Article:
My Life in Food: Chris Wheeler, head chef, Stoke Park, Buckinghamshire
'You can't beat a classic english sandwich. I couldn't live without my cheese and marmite'
Thursday 11 April 2013
After leaving Bournemouth catering college in 1993, Wheeler straight away landed a job with Jean-Christophe Novelli. He worked at various restaurants owned by Novelli, including Le Province, Gordleton Mill and the Four Seasons. In 2003, he branched out on his own, becoming head chef at Stoke Park's restaurant Humphry's, which has since won three AA rosettes. On 21 April he will mark his decade in the kitchen by carrying a 5.5kg stockpot on a 26-mile run through Buckinghamshire in aid of Capital FM's charity, Help a London Child.
What are your most and least used pieces of kitchen kit?
Apart from knives, my most used piece of kitchen kit is a Thermomix. It's very versatile and is brilliant for making purées and mousses. You can also use it as a blender and cook in it, too, it's great for things like hollandaise sauce. My least used thing? Kitchen tongs. I'm an old-fashioned chef, I like to use a palette knife or my fingers. I don't suffer from burns.
If you only had £10 to spend on food, where would you spend it and on what?
I would go to our local farm shop, Pinewood Nurseries in Stoke Poges. It's where all the local farmers bring their vegetables to sell. They also have some wonderful local bread and "Greek" yogurt, which is made just down the road, but apparently by people with Greek ancestors.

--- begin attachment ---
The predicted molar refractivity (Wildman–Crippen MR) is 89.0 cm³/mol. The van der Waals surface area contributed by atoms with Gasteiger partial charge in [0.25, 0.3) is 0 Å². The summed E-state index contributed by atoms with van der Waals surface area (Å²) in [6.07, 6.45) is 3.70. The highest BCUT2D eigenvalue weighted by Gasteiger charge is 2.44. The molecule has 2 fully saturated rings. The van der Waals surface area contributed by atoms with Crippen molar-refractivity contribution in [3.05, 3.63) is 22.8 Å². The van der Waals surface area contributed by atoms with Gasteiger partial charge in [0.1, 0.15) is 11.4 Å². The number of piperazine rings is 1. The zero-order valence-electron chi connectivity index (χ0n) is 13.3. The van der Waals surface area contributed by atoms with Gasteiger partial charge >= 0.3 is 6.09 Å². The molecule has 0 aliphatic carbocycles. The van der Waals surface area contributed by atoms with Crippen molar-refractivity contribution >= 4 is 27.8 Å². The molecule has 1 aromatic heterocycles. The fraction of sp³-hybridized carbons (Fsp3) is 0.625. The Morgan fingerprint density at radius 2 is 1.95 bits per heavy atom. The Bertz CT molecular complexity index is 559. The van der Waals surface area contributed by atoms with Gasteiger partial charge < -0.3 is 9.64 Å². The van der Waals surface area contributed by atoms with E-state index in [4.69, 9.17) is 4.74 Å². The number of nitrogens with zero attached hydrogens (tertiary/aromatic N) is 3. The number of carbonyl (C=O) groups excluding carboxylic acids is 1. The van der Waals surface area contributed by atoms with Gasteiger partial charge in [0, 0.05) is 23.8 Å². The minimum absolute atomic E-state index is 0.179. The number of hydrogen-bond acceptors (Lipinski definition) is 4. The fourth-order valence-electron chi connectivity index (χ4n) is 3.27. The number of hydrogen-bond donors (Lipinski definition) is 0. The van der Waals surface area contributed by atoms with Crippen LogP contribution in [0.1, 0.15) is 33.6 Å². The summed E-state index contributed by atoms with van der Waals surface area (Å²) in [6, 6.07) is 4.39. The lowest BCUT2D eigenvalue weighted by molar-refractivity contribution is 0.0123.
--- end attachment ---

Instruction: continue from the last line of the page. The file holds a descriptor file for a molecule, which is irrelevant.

What do you eat for comfort?
Pizza. There's a fantastic restaurant in Notting Hill, called Pizza Metro Pizza where you order it by the metre. The kids love it and so do I.
If you could only eat bread or potatoes for the rest of your life, which would you choose?
I'm going to say bread. You can't beat a classic English sandwich with a nice crusty loaf, some ham and piccalilli. Or maybe cheese and marmite. I couldn't live without cheese and marmite sandwiches, or a crusty roll for my soup or eggs on toast, for that matter. And if I did want to cheat, then I could always get some potato bread.
What's your desert island recipe?
The restaurant's roast lamb loin with mini Shepherd's pie. We cook the mincemeat with garlic, celery, carrots and onion and add a rich lamb jus to it with a big glass of red wine. Then we add julienne of mint into the mashed potatoes and serve it on a bed of local root vegetables.
What's your favourite restaurant?
Ealing Park Tavern. It serves the best Sunday roast. It does these spicy dauphinoise potatoes, which are amazing, and really massive Yorkshire puddings.
What's your favourite cookbook?
White Heat by Marco Pierre White. It's Marco at his best. The recipes are amazing and it tells the whole story, from how he started from nothing, begging to get a job, to becoming one of the best chefs in town.
Who taught you to cook?
I got into cooking at school. I was a bit naughty and it was the only subject I really paid attention to. It was taught by a lady called Mrs Widdecombe. She was passionate about food and made sure we tasted and understood different flavours. Then I really got into the professional side of things when I was taught by Jean-Christophe Novelli.
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